Many people have not heard the term blockchain technology. However, the majority of the nation’s population has heard about bitcoins and other cryptocurrencies. Blockchain technology supports these cryptocurrencies. The basic idea is that it is a database that is accepted by a wide range of people, rather than an entity such as the government.
This can be applied outside of bitcoins, however. Should it become accepted, the real estate market could become a lot more efficient. For starters, traditional title searches could become much faster and cheaper.
How Blockchain works when applied to Property Titles
Homeownership transfers would be recorded using the technology. It would work the same way as when cryptocurrencies change hands. In the simplest terms, it is an online ledger that records the transaction. In applying it to real estate, the property is assigned a unique code. There would be a record every time of the date and name changes each time the property exchanges hands.
The entire process would be streamlined, with all the information in one place. This would eliminate the need for a lot of paperwork.
Theoretically, this would make title searches much more efficient. Those espousing the technology also claim it is secure since the block can only be altered by the participants. There are restrictions on who can make a change to the record, but there have been those that have taken advantage of the system in virtual currency, proving it is not perfect.
Is title insurance passé?
There are claims buyers will no longer need to purchase title insurance. The entire property’s history needs to be recorded on blockchain to accomplish this, though. This seems a long way off, however. For now, you will still have to purchase the insurance at closing.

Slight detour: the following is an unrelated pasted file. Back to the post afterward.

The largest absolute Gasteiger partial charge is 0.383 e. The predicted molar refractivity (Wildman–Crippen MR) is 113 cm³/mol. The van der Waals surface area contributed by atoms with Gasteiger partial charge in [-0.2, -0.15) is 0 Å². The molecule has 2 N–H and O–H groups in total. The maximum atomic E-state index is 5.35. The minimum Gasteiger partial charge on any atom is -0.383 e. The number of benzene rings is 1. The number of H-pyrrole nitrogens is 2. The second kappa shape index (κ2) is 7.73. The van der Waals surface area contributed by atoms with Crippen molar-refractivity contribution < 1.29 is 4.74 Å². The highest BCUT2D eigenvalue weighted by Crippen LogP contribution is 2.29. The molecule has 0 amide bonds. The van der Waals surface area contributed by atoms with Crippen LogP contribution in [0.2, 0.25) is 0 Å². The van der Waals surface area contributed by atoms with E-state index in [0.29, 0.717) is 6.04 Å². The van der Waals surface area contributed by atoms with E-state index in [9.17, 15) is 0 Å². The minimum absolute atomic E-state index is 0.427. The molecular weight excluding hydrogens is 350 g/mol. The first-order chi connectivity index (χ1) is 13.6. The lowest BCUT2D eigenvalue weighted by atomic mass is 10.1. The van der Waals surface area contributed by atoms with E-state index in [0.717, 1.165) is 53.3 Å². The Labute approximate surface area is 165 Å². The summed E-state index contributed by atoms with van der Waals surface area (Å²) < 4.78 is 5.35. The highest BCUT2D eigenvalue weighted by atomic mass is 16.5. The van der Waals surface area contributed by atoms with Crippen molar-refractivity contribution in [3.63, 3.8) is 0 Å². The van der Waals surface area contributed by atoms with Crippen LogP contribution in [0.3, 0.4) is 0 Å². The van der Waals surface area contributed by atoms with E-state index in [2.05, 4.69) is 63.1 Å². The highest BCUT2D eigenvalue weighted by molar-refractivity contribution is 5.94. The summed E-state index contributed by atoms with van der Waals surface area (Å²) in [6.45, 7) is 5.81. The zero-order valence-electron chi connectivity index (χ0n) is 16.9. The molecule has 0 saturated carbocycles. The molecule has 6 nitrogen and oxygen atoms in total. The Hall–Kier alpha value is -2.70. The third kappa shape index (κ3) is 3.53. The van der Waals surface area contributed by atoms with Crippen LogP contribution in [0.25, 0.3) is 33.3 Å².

Squeezing the middleman?
While this could allow real estate to be traded like virtual currency, eliminating all the intermediaries seems far-fetched. Recent advances in technology have made it easier to connect real estate buyers and sellers. You can even take a virtual tour of the premises.
However, while removing all middleman sounds attractive, real estate still requires the personal touch. Buyer’s agents and lawyers are still needed to provide you guidance based on your unique circumstances. An agent is your expert advisor that knows the market and the properties very well. Technology can not replace this.
A test in Sweden
Sweden is one of the first national governments to test blockchain technology in property sales. This will be conducted as a test over the next several months. Currently, transactions take three to six months to close. Officials expect this time frame to whittle down dramatically, potentially to mere hours.
This is a new technology, and it is unclear if it will catch on. There have been promising advances that have not come to pass. Still, online banking was considered risky, and it has become a regular part of many people’s lives (although there are security risks). Should blockchain technology gain acceptance in the real estate market, certain costs are bound to decrease, and the time required to close the transaction will lessen.